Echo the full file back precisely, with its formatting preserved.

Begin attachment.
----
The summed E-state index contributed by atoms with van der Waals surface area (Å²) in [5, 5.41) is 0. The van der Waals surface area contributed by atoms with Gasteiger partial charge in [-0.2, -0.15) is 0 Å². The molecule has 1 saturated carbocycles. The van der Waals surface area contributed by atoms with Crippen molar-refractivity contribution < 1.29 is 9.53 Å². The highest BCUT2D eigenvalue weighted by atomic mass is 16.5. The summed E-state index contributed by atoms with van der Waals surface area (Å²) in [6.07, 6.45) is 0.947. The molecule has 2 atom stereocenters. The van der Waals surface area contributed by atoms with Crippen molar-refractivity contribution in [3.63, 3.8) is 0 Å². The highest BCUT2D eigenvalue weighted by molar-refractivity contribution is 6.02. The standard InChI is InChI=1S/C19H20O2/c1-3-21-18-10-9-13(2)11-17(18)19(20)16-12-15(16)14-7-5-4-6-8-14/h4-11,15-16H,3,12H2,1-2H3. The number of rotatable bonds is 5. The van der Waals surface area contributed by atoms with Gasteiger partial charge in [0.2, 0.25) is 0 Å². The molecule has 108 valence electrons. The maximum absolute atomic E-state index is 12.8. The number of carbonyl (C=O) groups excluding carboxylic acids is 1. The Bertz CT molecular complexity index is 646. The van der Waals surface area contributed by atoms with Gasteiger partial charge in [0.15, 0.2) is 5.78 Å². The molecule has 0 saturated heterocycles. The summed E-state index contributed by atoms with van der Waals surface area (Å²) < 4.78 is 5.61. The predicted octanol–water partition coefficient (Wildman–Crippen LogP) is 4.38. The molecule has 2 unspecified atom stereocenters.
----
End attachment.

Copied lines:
The summed E-state index contributed by atoms with van der Waals surface area (Å²) in [5, 5.41) is 0. The van der Waals surface area contributed by atoms with Gasteiger partial charge in [-0.2, -0.15) is 0 Å². The molecule has 1 saturated carbocycles. The van der Waals surface area contributed by atoms with Crippen molar-refractivity contribution < 1.29 is 9.53 Å². The highest BCUT2D eigenvalue weighted by atomic mass is 16.5. The summed E-state index contributed by atoms with van der Waals surface area (Å²) in [6.07, 6.45) is 0.947. The molecule has 2 atom stereocenters. The van der Waals surface area contributed by atoms with Crippen molar-refractivity contribution in [3.63, 3.8) is 0 Å². The highest BCUT2D eigenvalue weighted by molar-refractivity contribution is 6.02. The standard InChI is InChI=1S/C19H20O2/c1-3-21-18-10-9-13(2)11-17(18)19(20)16-12-15(16)14-7-5-4-6-8-14/h4-11,15-16H,3,12H2,1-2H3. The number of rotatable bonds is 5. The van der Waals surface area contributed by atoms with Gasteiger partial charge in [0.2, 0.25) is 0 Å². The molecule has 108 valence electrons. The maximum absolute atomic E-state index is 12.8. The number of carbonyl (C=O) groups excluding carboxylic acids is 1. The Bertz CT molecular complexity index is 646. The van der Waals surface area contributed by atoms with Gasteiger partial charge in [0.15, 0.2) is 5.78 Å². The molecule has 0 saturated heterocycles. The summed E-state index contributed by atoms with van der Waals surface area (Å²) < 4.78 is 5.61. The predicted octanol–water partition coefficient (Wildman–Crippen LogP) is 4.38. The molecule has 2 unspecified atom stereocenters.